by Kevin T McEneaney
On March 11 Charles Wuorinen, Pulitzer Prize winning composer born June 9, 1938, died due to an accidental fall that caused a subdural hematoma. Bard College organized an honorary concert at the Láslό Bitό Conservatory Building. Bard promptly recruited a mega-talented cast of musicians to perform a seventy-five-minute concert in honor of his work.
Cellist Fred Sherry, who was Wuorinen’s cellist of choice on chamber music recordings, opened with Cello Variations (1975) by Wuorinen, an idiosyncratic modernist who possessed a gift for unusual and traditional harmonies, transforming medieval polyphony into astonishing modernistic modalities, and encasing his material with charm and humor amid atonalities. “Cello Variations” was a dialogue between soprano and bass lines that wandered about the history of music, as if the audience was overhearing educated table-talk on the history of music over a few glasses of wine. Tempos changed quickly from charming to abrupt with an occasional musical joke. Here Sherry painted his interpretation of the man with whom he had worked with over decades.
Sherry noted that one of Wuorinen’s favorite bon mots was: “Recognizing the obvious is a special talent that needs to be recognized as a skill.” Sherry recalled that Wuorinen was an energetic worker rather than a plodding worker; that he was a mathematical genius and read heavy tomes on mathematics; that he spent much of time improvising on the piano; that when he composed, he composed at lightning speed, writing with his left hand when his right hand grew tired.
Jennifer Frautschi, a Stravinsky specialist, and Tengku Irfan performed Igor Stravinsky’s Duo Concertante. (1932) which Stravinsky wrote with Polish-American violinist Samuel Dushkin with the violinist playing David to Stravinsky’s Mendelssohn (as biographer Stephen Walsh has it). This piece of instrumental drama appears to depict a day in the Russian countryside from dawn to dusk. The penultimate Gigue mimics the galloping trot of a carriage. The concluding Dithyramb melts the present with memories glowing in sunset. I think this piece was chosen both to illustrate Stravinsky’s narrative and dramatic impish influence on Wuorinen as well as an example of the kind of intimate collaboration that Wuorinen preferred. I had heard this delightful piece performed once before and was once more mimetically plunged into my own distant memories.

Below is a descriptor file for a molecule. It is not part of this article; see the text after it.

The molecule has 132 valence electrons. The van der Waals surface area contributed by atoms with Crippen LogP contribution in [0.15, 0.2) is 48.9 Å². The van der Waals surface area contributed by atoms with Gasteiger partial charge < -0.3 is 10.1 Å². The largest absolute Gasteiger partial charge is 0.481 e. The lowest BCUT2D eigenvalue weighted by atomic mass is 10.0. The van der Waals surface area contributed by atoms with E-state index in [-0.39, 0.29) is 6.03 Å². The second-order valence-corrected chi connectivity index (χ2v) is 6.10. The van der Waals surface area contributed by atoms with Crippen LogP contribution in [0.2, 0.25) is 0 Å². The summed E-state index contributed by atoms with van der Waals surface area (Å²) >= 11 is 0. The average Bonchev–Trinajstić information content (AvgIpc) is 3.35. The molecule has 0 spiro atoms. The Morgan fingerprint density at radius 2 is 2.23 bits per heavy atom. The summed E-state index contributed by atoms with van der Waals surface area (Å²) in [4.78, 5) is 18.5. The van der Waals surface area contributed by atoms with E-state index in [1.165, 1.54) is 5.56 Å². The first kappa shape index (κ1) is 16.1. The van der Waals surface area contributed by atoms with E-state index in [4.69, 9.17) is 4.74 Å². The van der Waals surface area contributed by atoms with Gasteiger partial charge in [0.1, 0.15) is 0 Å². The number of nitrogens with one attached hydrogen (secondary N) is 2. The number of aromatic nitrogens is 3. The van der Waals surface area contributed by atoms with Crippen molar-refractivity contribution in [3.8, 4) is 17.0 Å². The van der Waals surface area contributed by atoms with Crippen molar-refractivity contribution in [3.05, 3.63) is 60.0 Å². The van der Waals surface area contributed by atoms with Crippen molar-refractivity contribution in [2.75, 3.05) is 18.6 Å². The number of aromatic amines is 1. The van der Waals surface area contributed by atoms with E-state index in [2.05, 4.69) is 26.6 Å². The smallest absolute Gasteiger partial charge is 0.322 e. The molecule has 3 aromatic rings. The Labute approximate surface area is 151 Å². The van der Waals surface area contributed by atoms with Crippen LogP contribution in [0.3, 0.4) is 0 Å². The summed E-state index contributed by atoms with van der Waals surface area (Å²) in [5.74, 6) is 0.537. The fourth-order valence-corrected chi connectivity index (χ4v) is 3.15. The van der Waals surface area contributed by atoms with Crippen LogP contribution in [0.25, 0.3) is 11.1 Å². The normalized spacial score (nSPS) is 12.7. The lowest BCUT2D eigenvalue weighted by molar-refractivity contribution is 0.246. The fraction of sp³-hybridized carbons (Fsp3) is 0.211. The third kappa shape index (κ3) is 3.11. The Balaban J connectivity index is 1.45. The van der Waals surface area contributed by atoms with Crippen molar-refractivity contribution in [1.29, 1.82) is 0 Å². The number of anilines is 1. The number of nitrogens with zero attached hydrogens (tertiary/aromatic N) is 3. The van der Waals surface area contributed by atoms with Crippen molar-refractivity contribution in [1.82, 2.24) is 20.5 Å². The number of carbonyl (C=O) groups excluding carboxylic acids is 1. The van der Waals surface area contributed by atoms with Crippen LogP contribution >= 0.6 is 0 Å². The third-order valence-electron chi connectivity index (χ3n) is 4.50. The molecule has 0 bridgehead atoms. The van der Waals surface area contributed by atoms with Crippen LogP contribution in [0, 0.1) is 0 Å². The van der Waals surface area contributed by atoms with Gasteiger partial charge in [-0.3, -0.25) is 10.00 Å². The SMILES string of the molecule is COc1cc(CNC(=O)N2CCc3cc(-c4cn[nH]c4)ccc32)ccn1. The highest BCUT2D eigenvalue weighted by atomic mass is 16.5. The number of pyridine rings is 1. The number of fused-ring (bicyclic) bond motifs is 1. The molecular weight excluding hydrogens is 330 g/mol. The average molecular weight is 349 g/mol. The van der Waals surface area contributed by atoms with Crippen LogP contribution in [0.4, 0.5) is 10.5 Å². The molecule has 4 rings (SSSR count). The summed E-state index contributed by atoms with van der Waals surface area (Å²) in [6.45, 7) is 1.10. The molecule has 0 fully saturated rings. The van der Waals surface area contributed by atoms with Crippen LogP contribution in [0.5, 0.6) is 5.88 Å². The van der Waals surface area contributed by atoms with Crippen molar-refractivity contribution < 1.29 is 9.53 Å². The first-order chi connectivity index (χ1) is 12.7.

Tengku Irfan, Malaysian-born prodigy (and composer) on the world stage and currently on scholarship at Juilliard School, performed Scherzo (2007), a work dedicated to Bard Professor Peter Serkin, which can be found on the Naxos label (Wuorinen: Chamber Music) with Peter Serkin on piano. Irfan performed this eccentric meditation on composition with clear, impulsive, abrupt rhythms immaculately with deep feeling. This piece may be an astrophysical meditation on the origin of the universe: its density demands multiple hearings.
Clarinetist Alan R. Kay joined the three performers for Fortune (1979), composed for the Tashi Quartet (available on Naxos), had roughly the same tempo of 125 beats in two parts, Before/After. The first slow part which could have written before the collapse of tonality sounded in its eerie mystery as if it was music in the womb; the second much faster part was a humorous celebration of the birth of atonal musical with intricate riffs of Before harmonies, so that what’s new with sudden tonal surprise also encapsulates what is old.
This was a fitting celebration of Wuorinen’s more intimate side by superb musicians attuned to intellectual musical gymnastics and robust ironic humor from one of this country’s most prolific and influential composers.